His fan base couldn’t get enough. When he hit 100,000 followers on Instagram, he celebrated the success with cookies iced with “100K!” and promptly posted them to the feed. “Am I the only one that thinks there’s just something weird about the way she looks?” he asked his followers about Kim Kardashian West. He called the look “diaper butt.” Alongside celebrity callouts were surgery explainers and images of the taut bodies of his own patients. He posted a video of himself headbanging to Sir Mix-a-lot’s “Baby Got Back” in the operating room. He posted a meme that read, “Med school? Please … I watch Dr. 6ix.” When Instagram occasionally pulled down his posts for violating community guidelines, he blasted the app for being inauthentic and prudish.
Jugenburg developed his Dr. 6ix persona with the same determination he displayed in medical school. He operated on a Playboy Playmate. He worked as an official ringside surgeon for Toronto’s UFC fights. He became one of a group of 15 surgeons called the Dr. Miami Squad. There’s Dr. Bfixin (Long Island, 215,000 followers), the Real Dr. Feelgood ( Fall River, Massachusetts, 521,000 followers), the Real Dr. Bmore (Baltimore, 36,500 followers). The doctors pay for the affiliation: $15,000 for the initial branding and social media training session in Miami, then $2,500 a month for social media promotion on the Dr. Miami platforms.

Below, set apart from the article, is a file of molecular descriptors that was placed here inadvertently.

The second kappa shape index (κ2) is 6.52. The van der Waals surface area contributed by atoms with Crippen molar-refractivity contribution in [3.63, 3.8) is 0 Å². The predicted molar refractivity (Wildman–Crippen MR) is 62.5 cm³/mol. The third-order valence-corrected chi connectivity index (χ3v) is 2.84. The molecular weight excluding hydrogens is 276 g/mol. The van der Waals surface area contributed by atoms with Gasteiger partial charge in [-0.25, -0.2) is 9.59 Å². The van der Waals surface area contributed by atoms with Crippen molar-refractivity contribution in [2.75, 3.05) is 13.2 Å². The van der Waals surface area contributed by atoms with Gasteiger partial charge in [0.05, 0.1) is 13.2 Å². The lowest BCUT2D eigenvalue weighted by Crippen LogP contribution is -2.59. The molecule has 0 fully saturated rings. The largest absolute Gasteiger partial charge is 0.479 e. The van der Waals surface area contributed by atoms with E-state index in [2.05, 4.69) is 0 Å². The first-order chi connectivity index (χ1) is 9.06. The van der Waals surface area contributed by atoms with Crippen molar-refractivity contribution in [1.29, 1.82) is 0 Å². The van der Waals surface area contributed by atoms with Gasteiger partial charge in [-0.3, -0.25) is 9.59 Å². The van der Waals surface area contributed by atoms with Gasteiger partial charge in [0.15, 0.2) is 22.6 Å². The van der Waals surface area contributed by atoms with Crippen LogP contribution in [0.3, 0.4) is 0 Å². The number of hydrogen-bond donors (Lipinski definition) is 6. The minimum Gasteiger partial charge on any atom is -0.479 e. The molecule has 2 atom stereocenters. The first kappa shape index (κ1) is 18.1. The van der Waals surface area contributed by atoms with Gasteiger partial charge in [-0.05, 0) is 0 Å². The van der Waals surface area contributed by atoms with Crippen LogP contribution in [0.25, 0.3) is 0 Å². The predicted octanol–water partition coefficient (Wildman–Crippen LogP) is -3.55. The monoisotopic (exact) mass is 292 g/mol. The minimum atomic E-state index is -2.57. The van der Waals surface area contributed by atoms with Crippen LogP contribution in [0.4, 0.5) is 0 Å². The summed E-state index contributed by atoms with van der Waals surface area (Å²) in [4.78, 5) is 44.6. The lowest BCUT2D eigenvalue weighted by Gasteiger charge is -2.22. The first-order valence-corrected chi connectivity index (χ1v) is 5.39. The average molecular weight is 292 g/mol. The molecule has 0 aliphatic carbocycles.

In private practice, Jugenburg could set his own hours. He operated from sunup to sundown three days a week, posting surgeries on Snapchat and Instagram. He was tracking a societal shift, one in which many of the millions who underwent cosmetic procedures talked openly about them as expressions of agency. Chrissy Teigen has said liposuction made her feel more confident. The rapper Iggy Azalea rhapsodized about her breast implants. “I love them so much I had to talk about them,” she told an E! News reporter as she walked the red carpet at an awards show. Jugenburg’s patients talked about them too. Five days after Latoya Forever, a Youtube vlogger with 1.45 million subscribers, got breast implants from Dr. 6ix, she posted a comedic confessional video about how excited she was to no longer be on the “itty-bitty-titty committee.”